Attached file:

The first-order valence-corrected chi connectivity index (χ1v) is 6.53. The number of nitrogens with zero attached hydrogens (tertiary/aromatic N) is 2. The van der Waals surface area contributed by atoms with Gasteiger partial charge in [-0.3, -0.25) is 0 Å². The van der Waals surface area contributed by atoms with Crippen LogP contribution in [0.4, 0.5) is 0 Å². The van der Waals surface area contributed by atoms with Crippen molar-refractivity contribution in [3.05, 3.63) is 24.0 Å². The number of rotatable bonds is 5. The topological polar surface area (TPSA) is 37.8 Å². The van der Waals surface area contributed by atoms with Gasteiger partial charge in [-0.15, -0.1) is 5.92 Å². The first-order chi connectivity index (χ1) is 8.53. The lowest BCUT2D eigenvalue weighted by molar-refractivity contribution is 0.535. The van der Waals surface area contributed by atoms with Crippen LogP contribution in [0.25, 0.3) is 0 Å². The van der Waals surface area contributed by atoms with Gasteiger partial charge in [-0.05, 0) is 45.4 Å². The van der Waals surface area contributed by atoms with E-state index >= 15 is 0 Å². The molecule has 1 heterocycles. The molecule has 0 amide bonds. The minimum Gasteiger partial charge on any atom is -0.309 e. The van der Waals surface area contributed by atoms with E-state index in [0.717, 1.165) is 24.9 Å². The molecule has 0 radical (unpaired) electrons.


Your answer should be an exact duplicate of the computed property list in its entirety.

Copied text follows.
The first-order valence-corrected chi connectivity index (χ1v) is 6.53. The number of nitrogens with zero attached hydrogens (tertiary/aromatic N) is 2. The van der Waals surface area contributed by atoms with Gasteiger partial charge in [-0.3, -0.25) is 0 Å². The van der Waals surface area contributed by atoms with Crippen LogP contribution in [0.4, 0.5) is 0 Å². The van der Waals surface area contributed by atoms with Crippen molar-refractivity contribution in [3.05, 3.63) is 24.0 Å². The number of rotatable bonds is 5. The topological polar surface area (TPSA) is 37.8 Å². The van der Waals surface area contributed by atoms with Gasteiger partial charge in [-0.15, -0.1) is 5.92 Å². The first-order chi connectivity index (χ1) is 8.53. The lowest BCUT2D eigenvalue weighted by molar-refractivity contribution is 0.535. The van der Waals surface area contributed by atoms with Crippen LogP contribution in [0.25, 0.3) is 0 Å². The van der Waals surface area contributed by atoms with Gasteiger partial charge in [-0.05, 0) is 45.4 Å². The van der Waals surface area contributed by atoms with E-state index >= 15 is 0 Å². The molecule has 1 heterocycles. The molecule has 0 amide bonds. The minimum Gasteiger partial charge on any atom is -0.309 e. The van der Waals surface area contributed by atoms with E-state index in [0.717, 1.165) is 24.9 Å². The molecule has 0 radical (unpaired) electrons.